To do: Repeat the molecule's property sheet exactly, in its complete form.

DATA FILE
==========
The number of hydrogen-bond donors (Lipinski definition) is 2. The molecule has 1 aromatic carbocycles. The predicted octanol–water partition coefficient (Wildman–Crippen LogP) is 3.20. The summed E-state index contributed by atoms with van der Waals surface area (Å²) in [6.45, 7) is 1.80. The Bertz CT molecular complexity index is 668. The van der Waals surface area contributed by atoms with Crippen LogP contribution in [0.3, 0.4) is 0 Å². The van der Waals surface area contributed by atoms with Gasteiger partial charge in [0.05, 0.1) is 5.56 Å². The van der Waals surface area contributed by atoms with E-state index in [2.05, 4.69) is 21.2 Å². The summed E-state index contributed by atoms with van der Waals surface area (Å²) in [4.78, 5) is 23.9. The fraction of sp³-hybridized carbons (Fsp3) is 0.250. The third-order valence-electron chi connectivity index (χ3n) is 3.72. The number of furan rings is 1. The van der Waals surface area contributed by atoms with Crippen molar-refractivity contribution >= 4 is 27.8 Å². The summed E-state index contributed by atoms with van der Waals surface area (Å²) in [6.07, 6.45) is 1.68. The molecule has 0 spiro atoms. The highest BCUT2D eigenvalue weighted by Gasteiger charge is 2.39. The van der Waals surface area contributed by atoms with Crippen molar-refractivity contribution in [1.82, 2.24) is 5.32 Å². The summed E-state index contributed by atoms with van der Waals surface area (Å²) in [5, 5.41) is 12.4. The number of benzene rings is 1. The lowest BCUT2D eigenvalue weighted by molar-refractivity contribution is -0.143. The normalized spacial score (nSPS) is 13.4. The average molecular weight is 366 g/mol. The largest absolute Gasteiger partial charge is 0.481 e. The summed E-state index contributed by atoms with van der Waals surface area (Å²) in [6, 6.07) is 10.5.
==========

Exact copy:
The number of hydrogen-bond donors (Lipinski definition) is 2. The molecule has 1 aromatic carbocycles. The predicted octanol–water partition coefficient (Wildman–Crippen LogP) is 3.20. The summed E-state index contributed by atoms with van der Waals surface area (Å²) in [6.45, 7) is 1.80. The Bertz CT molecular complexity index is 668. The van der Waals surface area contributed by atoms with Crippen LogP contribution in [0.3, 0.4) is 0 Å². The van der Waals surface area contributed by atoms with Gasteiger partial charge in [0.05, 0.1) is 5.56 Å². The van der Waals surface area contributed by atoms with E-state index in [2.05, 4.69) is 21.2 Å². The summed E-state index contributed by atoms with van der Waals surface area (Å²) in [4.78, 5) is 23.9. The fraction of sp³-hybridized carbons (Fsp3) is 0.250. The third-order valence-electron chi connectivity index (χ3n) is 3.72. The number of furan rings is 1. The van der Waals surface area contributed by atoms with Crippen molar-refractivity contribution >= 4 is 27.8 Å². The summed E-state index contributed by atoms with van der Waals surface area (Å²) in [6.07, 6.45) is 1.68. The molecule has 0 spiro atoms. The highest BCUT2D eigenvalue weighted by Gasteiger charge is 2.39. The van der Waals surface area contributed by atoms with Crippen molar-refractivity contribution in [1.82, 2.24) is 5.32 Å². The summed E-state index contributed by atoms with van der Waals surface area (Å²) in [5, 5.41) is 12.4. The number of benzene rings is 1. The lowest BCUT2D eigenvalue weighted by molar-refractivity contribution is -0.143. The normalized spacial score (nSPS) is 13.4. The average molecular weight is 366 g/mol. The largest absolute Gasteiger partial charge is 0.481 e. The summed E-state index contributed by atoms with van der Waals surface area (Å²) in [6, 6.07) is 10.5.